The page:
Decatur receives 4 bids on building fire stations
Apparent lowest bid slid through stuck elevator doors
By Chris Paschenko
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An apparent winning bid to build three fire stations in Decatur barely met Tuesday's deadline when the construction company's secretary slid the envelop through malfunctioning elevator doors.
The elevator temporarily trapped Kim Tham, of Building Construction Associates, as she tried to join the 2 p.m. meeting on the seventh floor of City Hall.
With the elevator doors only an inch or two apart, Fire Chief Charlie Johnson couldn't pry them open.
"I told her to push the door-close button," Johnson said. "But she said no," slid the bid envelope through the door "and said 'just take this over there.' "
Johnson took the bid and said, "someone should call the fire department." The doors opened about a minute later, and the meeting began with a chuckle.
Building Construction Associates was the apparent low bidder among four companies, offering to build three fire stations for $4,009,700 in 395 consecutive calendar days. Decatur Architect Fred Underwood said he would review the bids, ensure all requirements are met and make a recommendation to the city as early as Wednesday.
In February, the City Council rejected all the initial bids, which were at least $500,000 over the city's $3.9 million budget.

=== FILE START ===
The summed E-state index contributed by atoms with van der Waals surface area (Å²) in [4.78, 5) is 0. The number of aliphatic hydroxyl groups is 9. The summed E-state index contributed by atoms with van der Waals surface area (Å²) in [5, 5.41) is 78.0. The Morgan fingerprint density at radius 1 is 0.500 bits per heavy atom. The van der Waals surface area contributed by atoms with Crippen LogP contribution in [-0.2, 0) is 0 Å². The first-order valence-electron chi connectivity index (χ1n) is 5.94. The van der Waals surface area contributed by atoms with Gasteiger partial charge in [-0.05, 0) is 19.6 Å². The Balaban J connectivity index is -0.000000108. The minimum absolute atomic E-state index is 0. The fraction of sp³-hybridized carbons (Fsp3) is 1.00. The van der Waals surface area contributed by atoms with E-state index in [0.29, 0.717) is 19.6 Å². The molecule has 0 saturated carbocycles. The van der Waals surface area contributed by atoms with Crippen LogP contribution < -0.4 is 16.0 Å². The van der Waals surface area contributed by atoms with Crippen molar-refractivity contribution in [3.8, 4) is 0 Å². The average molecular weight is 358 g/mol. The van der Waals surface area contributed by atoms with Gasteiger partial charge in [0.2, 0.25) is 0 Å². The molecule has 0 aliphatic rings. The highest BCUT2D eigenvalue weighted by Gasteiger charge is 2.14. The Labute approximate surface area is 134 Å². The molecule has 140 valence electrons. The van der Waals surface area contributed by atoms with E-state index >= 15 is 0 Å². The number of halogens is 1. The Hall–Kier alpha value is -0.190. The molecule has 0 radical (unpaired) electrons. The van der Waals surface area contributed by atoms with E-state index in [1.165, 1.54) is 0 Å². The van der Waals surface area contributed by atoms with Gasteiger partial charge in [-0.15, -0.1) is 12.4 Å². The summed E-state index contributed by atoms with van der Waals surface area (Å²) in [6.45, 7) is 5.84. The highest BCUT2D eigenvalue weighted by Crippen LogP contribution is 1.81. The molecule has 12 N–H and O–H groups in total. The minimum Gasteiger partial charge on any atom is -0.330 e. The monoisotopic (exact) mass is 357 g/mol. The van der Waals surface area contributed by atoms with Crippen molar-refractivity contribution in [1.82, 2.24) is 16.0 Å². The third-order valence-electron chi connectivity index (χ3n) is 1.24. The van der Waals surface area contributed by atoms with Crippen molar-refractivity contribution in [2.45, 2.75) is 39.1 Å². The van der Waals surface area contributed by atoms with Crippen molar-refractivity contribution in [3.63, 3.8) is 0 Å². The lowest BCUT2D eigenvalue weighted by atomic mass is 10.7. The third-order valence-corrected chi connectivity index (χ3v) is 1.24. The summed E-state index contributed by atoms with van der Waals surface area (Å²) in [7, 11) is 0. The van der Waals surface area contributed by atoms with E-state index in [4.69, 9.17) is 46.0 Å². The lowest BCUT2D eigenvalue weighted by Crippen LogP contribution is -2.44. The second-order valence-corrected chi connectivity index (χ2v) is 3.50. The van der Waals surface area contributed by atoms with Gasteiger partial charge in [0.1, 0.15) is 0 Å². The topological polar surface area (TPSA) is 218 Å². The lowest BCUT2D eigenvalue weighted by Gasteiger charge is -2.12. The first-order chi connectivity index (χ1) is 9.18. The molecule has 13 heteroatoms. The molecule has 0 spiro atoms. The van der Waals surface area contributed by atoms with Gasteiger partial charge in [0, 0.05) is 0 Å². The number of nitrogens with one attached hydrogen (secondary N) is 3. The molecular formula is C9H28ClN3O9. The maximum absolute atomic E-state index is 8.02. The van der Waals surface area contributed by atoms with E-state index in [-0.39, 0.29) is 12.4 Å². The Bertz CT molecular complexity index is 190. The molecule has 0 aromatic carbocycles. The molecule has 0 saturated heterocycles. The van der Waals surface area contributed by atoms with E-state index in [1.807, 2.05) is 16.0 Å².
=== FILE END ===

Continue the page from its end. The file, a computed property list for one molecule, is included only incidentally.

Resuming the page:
The council could approve construction with part of the $16.2 million general warrant sold last year to fund infrastructure and capital items. Gail Busbey, the city's chief financial officer, said the low bid appears to be within budget constraints.
Underwood said the city bid the projects again as a cost-saving measure. Underwood reduced the area of the buildings and simplified the roof design.
One important yet overlooked feature was added to the buildings, Underwood said.
"One thing we didn't count on was adding a fire sprinkler," he said. "It's possible the architect just missed it."
Johnson said he missed a change in the building code, which requires sprinkler systems.
A fourth of Decatur's firefighters have been living in mobile homes for 47 months, which are parked next to two stations that had potentially hazardous mold infestations spawned from leaking roofs.
"I have every confidence we'll get started and replace the sick buildings and trailers," Johnson said.
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